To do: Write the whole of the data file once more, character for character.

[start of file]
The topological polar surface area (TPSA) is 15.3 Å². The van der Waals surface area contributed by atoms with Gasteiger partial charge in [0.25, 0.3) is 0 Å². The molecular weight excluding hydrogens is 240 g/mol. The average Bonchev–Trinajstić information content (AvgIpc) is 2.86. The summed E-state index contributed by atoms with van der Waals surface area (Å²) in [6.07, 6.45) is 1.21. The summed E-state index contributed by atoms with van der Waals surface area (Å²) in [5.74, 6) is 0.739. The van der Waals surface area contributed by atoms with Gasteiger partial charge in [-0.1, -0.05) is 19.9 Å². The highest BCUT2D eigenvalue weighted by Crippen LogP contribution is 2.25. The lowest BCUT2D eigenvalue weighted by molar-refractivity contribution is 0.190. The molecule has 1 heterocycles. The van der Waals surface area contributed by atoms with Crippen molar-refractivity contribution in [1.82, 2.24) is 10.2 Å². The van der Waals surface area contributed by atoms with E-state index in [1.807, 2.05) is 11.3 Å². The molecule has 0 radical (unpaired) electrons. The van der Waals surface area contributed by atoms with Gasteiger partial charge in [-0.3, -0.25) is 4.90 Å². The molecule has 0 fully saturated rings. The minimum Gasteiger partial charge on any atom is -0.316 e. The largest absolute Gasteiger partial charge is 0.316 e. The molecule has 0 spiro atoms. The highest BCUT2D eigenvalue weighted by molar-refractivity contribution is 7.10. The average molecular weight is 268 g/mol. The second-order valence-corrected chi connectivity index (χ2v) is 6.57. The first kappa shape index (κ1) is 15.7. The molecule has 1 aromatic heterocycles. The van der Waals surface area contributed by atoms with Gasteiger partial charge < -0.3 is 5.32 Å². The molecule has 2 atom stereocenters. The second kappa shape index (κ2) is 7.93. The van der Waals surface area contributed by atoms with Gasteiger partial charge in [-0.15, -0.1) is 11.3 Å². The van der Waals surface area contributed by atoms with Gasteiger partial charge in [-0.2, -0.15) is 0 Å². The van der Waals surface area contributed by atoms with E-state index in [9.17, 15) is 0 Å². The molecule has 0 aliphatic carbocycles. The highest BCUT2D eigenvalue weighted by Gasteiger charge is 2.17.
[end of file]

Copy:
The topological polar surface area (TPSA) is 15.3 Å². The van der Waals surface area contributed by atoms with Gasteiger partial charge in [0.25, 0.3) is 0 Å². The molecular weight excluding hydrogens is 240 g/mol. The average Bonchev–Trinajstić information content (AvgIpc) is 2.86. The summed E-state index contributed by atoms with van der Waals surface area (Å²) in [6.07, 6.45) is 1.21. The summed E-state index contributed by atoms with van der Waals surface area (Å²) in [5.74, 6) is 0.739. The van der Waals surface area contributed by atoms with Gasteiger partial charge in [-0.1, -0.05) is 19.9 Å². The highest BCUT2D eigenvalue weighted by Crippen LogP contribution is 2.25. The lowest BCUT2D eigenvalue weighted by molar-refractivity contribution is 0.190. The molecule has 1 heterocycles. The van der Waals surface area contributed by atoms with Crippen molar-refractivity contribution in [1.82, 2.24) is 10.2 Å². The van der Waals surface area contributed by atoms with E-state index in [1.807, 2.05) is 11.3 Å². The molecule has 0 radical (unpaired) electrons. The van der Waals surface area contributed by atoms with Gasteiger partial charge in [-0.3, -0.25) is 4.90 Å². The molecule has 0 fully saturated rings. The minimum Gasteiger partial charge on any atom is -0.316 e. The largest absolute Gasteiger partial charge is 0.316 e. The molecule has 0 spiro atoms. The highest BCUT2D eigenvalue weighted by molar-refractivity contribution is 7.10. The average molecular weight is 268 g/mol. The second-order valence-corrected chi connectivity index (χ2v) is 6.57. The first kappa shape index (κ1) is 15.7. The molecule has 1 aromatic heterocycles. The van der Waals surface area contributed by atoms with Gasteiger partial charge < -0.3 is 5.32 Å². The molecule has 2 atom stereocenters. The second kappa shape index (κ2) is 7.93. The van der Waals surface area contributed by atoms with Gasteiger partial charge in [-0.15, -0.1) is 11.3 Å². The van der Waals surface area contributed by atoms with Gasteiger partial charge in [-0.2, -0.15) is 0 Å². The van der Waals surface area contributed by atoms with E-state index in [9.17, 15) is 0 Å². The molecule has 0 aliphatic carbocycles. The highest BCUT2D eigenvalue weighted by Gasteiger charge is 2.17.